We'll have to see what happens here, but most of the fees are just taxes mandated by one government agency or another for traditional cable connections. In theory, those shouldn't apply here as the service is not being regulated like a utility. But, as I said, we'll see.
  • Reply 4 of 22
    So if you have this plan, would it allow you to sign into individual networks apps that require cable service provider login? Like ABC requires cable service provider login. 
  • Reply 5 of 22
    So can I get this if I don’t use their other services and live in a Comcast area?
    daven
  • Reply 6 of 22
    ABC, CBS, NBC, Fox, TNT?

    So, throw a bunch of crap together and hope someone bites?
    racoleman29
  • Reply 7 of 22
    jimh2jimh2 Posts: 105member
    What is the out the door price after they have added there many fees and taxes?
  • Reply 8 of 22
    jimh2jimh2 Posts: 105member
    For $15 per month, the Spectrum TV Essentials streaming service will provide more than 60 channels to an Apple TV or iPhone for customers of the company's internet service that don't have a cable television package.




    At launch, Spectrum TV Essentials will be available for $14.99 plus tax. The lineup will be streamed through the Spectrum TV app, and will be available on a wide range of platforms.

    Networks available on Spectrum TV Essentials include: A&E, AMC, American Heroes Channel, Animal Planet, AXS TV, BBC America, BBC World News, BET, BET Her, BET Jams, BET Soul, Bloomberg, Cheddar, CLEO TV, CMT, CMT Music, Comedy Central, Cooking Channel, Destination America, Discovery, Discovery Family, Discovery Life, DIY, Food Network, FYI, Game Show Network, Hallmark Channel, Hallmark Drama, Hallmark Movies & Mysteries, HDNet Movies, HGTV, HISTORY, IFC, Investigation Discovery, Lifetime, Lifetime Movie Network, Logo, MotorTrend Network, MTV, MTV2, MTV Classic, MTV Live, MTVU, NewsmaxTV, Newsy, Nickelodeon, Nick Jr., Nick Music, NickToons, Outdoor Channel, OWN, Paramount Network, Science Channel, Sundance TV, Teen Nick, TLC, Travel Channel, TV Land, VH1, Viceland, The Weather Channel and WEtv. Broadcast channels are not included.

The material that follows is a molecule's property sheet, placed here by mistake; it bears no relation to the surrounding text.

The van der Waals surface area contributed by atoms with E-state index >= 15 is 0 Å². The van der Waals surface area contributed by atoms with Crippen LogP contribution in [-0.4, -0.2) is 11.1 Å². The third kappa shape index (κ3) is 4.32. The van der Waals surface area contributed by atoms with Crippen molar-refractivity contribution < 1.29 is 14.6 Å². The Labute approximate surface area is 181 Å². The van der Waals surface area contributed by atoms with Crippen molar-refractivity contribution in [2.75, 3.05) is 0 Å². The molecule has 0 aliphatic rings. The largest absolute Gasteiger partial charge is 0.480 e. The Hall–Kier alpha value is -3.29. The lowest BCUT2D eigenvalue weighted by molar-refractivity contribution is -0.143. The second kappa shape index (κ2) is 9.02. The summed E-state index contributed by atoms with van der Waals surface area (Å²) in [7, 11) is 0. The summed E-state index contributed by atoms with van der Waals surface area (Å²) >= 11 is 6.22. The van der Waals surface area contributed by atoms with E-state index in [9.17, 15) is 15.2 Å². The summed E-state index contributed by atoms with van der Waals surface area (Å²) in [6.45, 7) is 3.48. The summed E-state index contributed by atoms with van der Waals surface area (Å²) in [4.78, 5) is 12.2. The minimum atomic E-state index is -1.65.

"As the video marketplace continues to segment across price points and offerings, we believe a high quality, lower priced option for internet-only subscribers is very important," said Viacom President and CEO Bob Bakish about the offering. "We're excited to have our global brands as part of Spectrum TV Essentials at launch."

    The Spectrum TV app arrived on the App Store on January 3. With the release, Charter Spectrum became the first U.S. basic cable company to offer support for tvOS 12's zero sign-on functionality.

    Apple's zero sign-on automatically authenticates existing subscriptions, allowing users to seamlessly access channels and on-demand content provided through their selected cable bundle. Zero sign-on is an evolution to single sign-on, which debuted in 2016 to streamline the log in process for a growing number of third-party video streaming apps.
    Most of these channels can't command pricing of any type and are happy to get a few cents a month from another couple of viewers.
    minicoffeedavgreg
  • Reply 9 of 22
    I’m not just a cord cutter, I’m a “cable never”. So... no.
    davgreg
  • Reply 10 of 22
    jimh2jimh2 Posts: 105member

    ABC, CBS, NBC, Fox, TNT?

    So, throw a bunch of crap together and hope someone bites?
    Thanks to some unnecessarily restrictive and anti-competitive laws you won't see the networks on this for the vast majority of country. Even if your locals do eventually make it onto the App you won't be able to watch them unless you are in your area due to these rules.
  • Reply 11 of 22